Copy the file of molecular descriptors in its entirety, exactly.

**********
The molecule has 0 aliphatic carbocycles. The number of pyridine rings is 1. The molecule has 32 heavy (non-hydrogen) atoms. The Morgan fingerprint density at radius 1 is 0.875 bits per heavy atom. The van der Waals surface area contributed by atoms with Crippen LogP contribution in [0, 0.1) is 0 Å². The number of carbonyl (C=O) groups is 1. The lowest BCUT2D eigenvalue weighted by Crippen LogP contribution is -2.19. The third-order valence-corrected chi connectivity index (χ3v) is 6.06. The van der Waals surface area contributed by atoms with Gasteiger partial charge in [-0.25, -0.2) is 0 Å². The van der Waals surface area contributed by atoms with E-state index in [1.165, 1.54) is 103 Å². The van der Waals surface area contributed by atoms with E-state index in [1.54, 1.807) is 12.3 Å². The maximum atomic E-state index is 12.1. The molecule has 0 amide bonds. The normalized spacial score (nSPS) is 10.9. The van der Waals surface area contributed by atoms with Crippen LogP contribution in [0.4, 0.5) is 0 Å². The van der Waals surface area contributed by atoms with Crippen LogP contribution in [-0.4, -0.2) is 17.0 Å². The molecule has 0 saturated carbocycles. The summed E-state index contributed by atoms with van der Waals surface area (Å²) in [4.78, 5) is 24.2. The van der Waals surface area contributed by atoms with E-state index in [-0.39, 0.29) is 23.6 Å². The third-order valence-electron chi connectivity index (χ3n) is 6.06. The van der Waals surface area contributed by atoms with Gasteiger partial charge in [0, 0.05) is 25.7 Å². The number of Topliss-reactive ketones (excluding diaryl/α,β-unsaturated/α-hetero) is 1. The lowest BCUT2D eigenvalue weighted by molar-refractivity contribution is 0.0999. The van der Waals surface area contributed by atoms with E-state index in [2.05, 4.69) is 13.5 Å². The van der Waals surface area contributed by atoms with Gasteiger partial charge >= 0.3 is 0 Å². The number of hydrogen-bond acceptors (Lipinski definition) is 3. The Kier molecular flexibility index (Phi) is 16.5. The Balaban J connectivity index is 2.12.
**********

The molecule has 0 aliphatic carbocycles. The number of pyridine rings is 1. The molecule has 32 heavy (non-hydrogen) atoms. The Morgan fingerprint density at radius 1 is 0.875 bits per heavy atom. The van der Waals surface area contributed by atoms with Crippen LogP contribution in [0, 0.1) is 0 Å². The number of carbonyl (C=O) groups is 1. The lowest BCUT2D eigenvalue weighted by Crippen LogP contribution is -2.19. The third-order valence-corrected chi connectivity index (χ3v) is 6.06. The van der Waals surface area contributed by atoms with Gasteiger partial charge in [-0.25, -0.2) is 0 Å². The van der Waals surface area contributed by atoms with E-state index in [1.165, 1.54) is 103 Å². The van der Waals surface area contributed by atoms with E-state index in [1.54, 1.807) is 12.3 Å². The maximum atomic E-state index is 12.1. The molecule has 0 amide bonds. The normalized spacial score (nSPS) is 10.9. The van der Waals surface area contributed by atoms with Crippen LogP contribution in [0.4, 0.5) is 0 Å². The van der Waals surface area contributed by atoms with Crippen LogP contribution in [-0.4, -0.2) is 17.0 Å². The molecule has 0 saturated carbocycles. The summed E-state index contributed by atoms with van der Waals surface area (Å²) in [4.78, 5) is 24.2. The van der Waals surface area contributed by atoms with E-state index in [-0.39, 0.29) is 23.6 Å². The third-order valence-electron chi connectivity index (χ3n) is 6.06. The van der Waals surface area contributed by atoms with Gasteiger partial charge in [0, 0.05) is 25.7 Å². The number of Topliss-reactive ketones (excluding diaryl/α,β-unsaturated/α-hetero) is 1. The lowest BCUT2D eigenvalue weighted by molar-refractivity contribution is 0.0999. The van der Waals surface area contributed by atoms with E-state index in [2.05, 4.69) is 13.5 Å². The van der Waals surface area contributed by atoms with Gasteiger partial charge >= 0.3 is 0 Å². The number of hydrogen-bond acceptors (Lipinski definition) is 3. The Kier molecular flexibility index (Phi) is 16.5. The Balaban J connectivity index is 2.12.